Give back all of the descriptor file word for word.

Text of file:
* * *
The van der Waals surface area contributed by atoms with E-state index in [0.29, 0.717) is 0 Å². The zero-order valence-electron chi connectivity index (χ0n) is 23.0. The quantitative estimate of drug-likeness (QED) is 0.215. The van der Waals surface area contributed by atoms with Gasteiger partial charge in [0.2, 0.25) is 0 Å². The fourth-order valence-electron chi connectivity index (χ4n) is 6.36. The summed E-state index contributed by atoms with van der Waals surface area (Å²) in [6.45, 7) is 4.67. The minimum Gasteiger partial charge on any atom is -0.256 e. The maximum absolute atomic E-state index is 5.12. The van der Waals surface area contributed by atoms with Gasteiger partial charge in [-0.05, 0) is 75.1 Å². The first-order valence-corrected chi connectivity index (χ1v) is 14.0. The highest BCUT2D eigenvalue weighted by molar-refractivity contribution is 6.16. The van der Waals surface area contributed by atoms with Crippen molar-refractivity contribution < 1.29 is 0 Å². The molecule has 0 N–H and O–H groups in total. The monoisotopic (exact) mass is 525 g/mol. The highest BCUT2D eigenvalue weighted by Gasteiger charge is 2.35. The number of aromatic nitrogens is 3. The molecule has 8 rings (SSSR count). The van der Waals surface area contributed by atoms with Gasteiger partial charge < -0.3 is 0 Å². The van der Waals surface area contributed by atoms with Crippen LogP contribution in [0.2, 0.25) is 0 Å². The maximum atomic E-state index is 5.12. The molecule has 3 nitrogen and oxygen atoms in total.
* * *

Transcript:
The van der Waals surface area contributed by atoms with E-state index in [0.29, 0.717) is 0 Å². The zero-order valence-electron chi connectivity index (χ0n) is 23.0. The quantitative estimate of drug-likeness (QED) is 0.215. The van der Waals surface area contributed by atoms with Gasteiger partial charge in [0.2, 0.25) is 0 Å². The fourth-order valence-electron chi connectivity index (χ4n) is 6.36. The summed E-state index contributed by atoms with van der Waals surface area (Å²) in [6.45, 7) is 4.67. The minimum Gasteiger partial charge on any atom is -0.256 e. The maximum absolute atomic E-state index is 5.12. The van der Waals surface area contributed by atoms with Gasteiger partial charge in [-0.05, 0) is 75.1 Å². The first-order valence-corrected chi connectivity index (χ1v) is 14.0. The highest BCUT2D eigenvalue weighted by molar-refractivity contribution is 6.16. The van der Waals surface area contributed by atoms with Crippen molar-refractivity contribution < 1.29 is 0 Å². The molecule has 0 N–H and O–H groups in total. The monoisotopic (exact) mass is 525 g/mol. The highest BCUT2D eigenvalue weighted by Gasteiger charge is 2.35. The number of aromatic nitrogens is 3. The molecule has 8 rings (SSSR count). The van der Waals surface area contributed by atoms with Gasteiger partial charge < -0.3 is 0 Å². The van der Waals surface area contributed by atoms with Crippen LogP contribution in [0.2, 0.25) is 0 Å². The maximum atomic E-state index is 5.12. The molecule has 3 nitrogen and oxygen atoms in total.